Answers from Our Experts (5)
Nashville is home to two star-rated restaurants. Four-Star Capitol Grille, located inside The Hermitage Hotel, is known for its power lunches and pre-theater meals, thanks to its close proximity to the Tennessee Performing Arts Center. You’ll find a menu chock full of sustainable Southern fare, with seasonal dishes such as Sunburst Farms trout, truffle mac and cheese and a strawberry almond tart. The trendy Hutton Hotel houses Four-Star restaurant 1808 Grille in the city’s West End district. Chef Charles Philips crafts New American cuisine with hints of Southern influence for tasty dishes such as braised short rib with cheddar boxty, Guinness demi and horseradish cream.
I love The Yellow Porch. It’s very good, and that’s been around for a while, sort of a Nashville staple these days. Germantown Café is really good, too.
From the high-end perspective, The Catbird Seat. The team at The Catbird Seat has trained under some of the best chefs in the world, but they are doing something at what, in my opinion, is a fairly affordable price point relative to the amount of labor and cost of ingredients. They are cooking with detail and you’re eating 10 courses, but it’s tricked out and they’re serving the food and you’re watching them sweat. It takes away the pomp of fine dining.
City House is obviously a staple for us — Tandy Wilson makes solid food. I love his simple vegetable dishes — recently I had this wonderful arugula and peanut salad. And I love all the pizzas; there isn’t one I love more than the others. Plus, I think City House has some of the best desserts in town. I enjoy going to Husk, I’ve had several good meals there. I love Bella Nashville; they make great pizza in the farmers market. Obviously, Arnold’s Country Kitchen, everybody talks about it and for good reason. It’s just good, down home, warm food that makes you feel good — and sleepy. There’s no pretension at all. Arnold’s makes great southern greens with fried chicken or a pork chop — you can’t go wrong.
And then there’s Las Americas on Nolensville Pike; it’s a taqueria and pupusería. I like to get a pupusa, which is this moist masa dough that is very thin and flat and filled with some combination of meat, beans and cheese. It’s cooked on a pancake griddle and comes out softer than a tortilla. They serve it with a chopped cabbage condiment. It’s all so good and so cheap.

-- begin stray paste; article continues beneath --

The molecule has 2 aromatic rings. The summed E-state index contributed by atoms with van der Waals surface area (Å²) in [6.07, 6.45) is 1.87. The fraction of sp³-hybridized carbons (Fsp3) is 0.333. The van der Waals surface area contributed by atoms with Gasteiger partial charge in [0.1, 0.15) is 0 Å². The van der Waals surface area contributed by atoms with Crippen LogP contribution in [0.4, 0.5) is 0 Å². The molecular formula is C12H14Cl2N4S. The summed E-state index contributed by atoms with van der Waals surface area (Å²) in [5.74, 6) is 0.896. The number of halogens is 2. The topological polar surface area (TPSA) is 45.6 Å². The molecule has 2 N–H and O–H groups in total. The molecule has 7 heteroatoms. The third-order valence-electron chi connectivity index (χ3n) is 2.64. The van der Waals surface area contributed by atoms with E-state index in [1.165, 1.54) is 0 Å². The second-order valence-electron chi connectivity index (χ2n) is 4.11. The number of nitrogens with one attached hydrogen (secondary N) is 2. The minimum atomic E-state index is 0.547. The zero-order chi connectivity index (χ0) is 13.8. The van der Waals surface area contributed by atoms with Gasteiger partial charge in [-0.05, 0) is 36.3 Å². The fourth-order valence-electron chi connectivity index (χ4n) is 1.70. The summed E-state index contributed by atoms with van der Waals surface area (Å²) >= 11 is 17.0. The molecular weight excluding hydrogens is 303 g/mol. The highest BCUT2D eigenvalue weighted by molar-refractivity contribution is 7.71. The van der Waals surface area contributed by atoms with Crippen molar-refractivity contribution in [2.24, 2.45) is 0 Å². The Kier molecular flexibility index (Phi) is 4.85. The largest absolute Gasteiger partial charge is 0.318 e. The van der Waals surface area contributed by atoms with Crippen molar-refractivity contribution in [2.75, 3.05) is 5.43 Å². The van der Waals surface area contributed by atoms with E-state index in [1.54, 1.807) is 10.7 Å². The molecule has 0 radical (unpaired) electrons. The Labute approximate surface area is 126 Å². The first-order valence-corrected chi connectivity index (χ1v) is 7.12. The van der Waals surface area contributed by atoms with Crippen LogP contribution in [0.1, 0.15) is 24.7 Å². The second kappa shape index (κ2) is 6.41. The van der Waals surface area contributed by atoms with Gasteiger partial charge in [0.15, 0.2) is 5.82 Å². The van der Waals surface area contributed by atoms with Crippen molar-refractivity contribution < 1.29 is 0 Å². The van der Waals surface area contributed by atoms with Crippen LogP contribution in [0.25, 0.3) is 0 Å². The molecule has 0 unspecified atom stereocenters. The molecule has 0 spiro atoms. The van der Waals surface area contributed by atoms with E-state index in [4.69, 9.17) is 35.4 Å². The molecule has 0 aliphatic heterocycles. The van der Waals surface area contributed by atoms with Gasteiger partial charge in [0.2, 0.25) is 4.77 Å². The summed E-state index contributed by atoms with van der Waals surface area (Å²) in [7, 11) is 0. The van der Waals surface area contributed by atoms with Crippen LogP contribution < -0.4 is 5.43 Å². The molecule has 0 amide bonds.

I love to get all of the appetizers at City House — cured meats or whatever they’re doing is always so good. At Rolf and Daughters, I love to order the chicken.
I'm a big fan of a well-prepared meal. I'm a bigger fan of not doing dishes. But I'm the biggest fan of not walking out of a restaurant feeling like it was a wasted meal—and when you're on vacation, you only have a few chances to get it right. So here's a little cheat sheet to some of our favorite spots in Nashville.
1. The Catbird Seat. Thirty-two coveted seats around a U-shaped kitchen. Two widely acclaimed chefs with wildly inventive imaginaitions and palates. One too many drinks. These are the makings of a night at the Catbird Seat, arguably Nashville's most modern, far-reaching restaurant. With a prixe-fixe menu of small plates and courses, chefs Josh Habiger and Eric Anderson will be at work in the center ring, awakening your senses and your memories of chemistry class. A night at The Catbird Seat is part food-business and part show-business—and it's the best reservation in town (just make sure you make it about two months in advance).
2. Rolf and Daughters. Located in Nashville's newest nook of Germantown, Rolf and Daughters offers a cozy atmosphere and delicious food, coupled with a near pefect list of specialty cocktails that make it a must-see stop on any trip to Nashville. The menu of small plates, appetizers and pasta bowls begs for an "order as you go" and "share everything" mentality, with chicken liver pate, beef skirt and Siberian kale among the most popular items. If you're in the mood for bourbon, don't miss the "Man Around Town," an old-fashioned with a hint of chocolate.
3. Margot Café & Bar. Recent James Beard Award nominee Margot McCormack whips up rustic French and Italian cuisine in this East Nashville cafe, a rehabbed 1930s-era service station. Though the small menu changes daily, you can always expect a fresh, simple and seasonal meal that is both affordable and sophisticated. It also helps that this is where my husband and I had our fist date...but I'm not biased.
4. The Yellow Porch. Sometimes I can get a little tired of the restaurant "scene" in Nashville, and if that's happens, we make a reservation at The Yellow Porch. With a list of rotating seasonal entrees (including a perfect filet mignon every single time), this spot offers a warm, cozy dining experience and a long history in Nashville. The wine list is intriguiging and eclectic, the service is welcoming and helpful, and the mussels? Order them.
5. City House. Ask anyone in Nashville what restaurant to try, and most likely this will be the restaurant they suggest. With famed chef Tandy Wilson at the helm, and multiple James Beard Award nominations under his belt, City House has propelled Nashville's restaurant scene beyond just regional recognition, and rightly so. With inventive twists on rustic Italian fare, Wilson keeps it approachable with a wood-burning oven that fires up pizzas, including the popular Belly Pizza that features belly ham, mozzarella, grana padano, oregano and chiles.
Since I really can't just choose five restaurants, here are a few others you might consider: Burger UP, Lockeland Table, Silo, Rosepepper and The Silly Goose. Bon Appetit!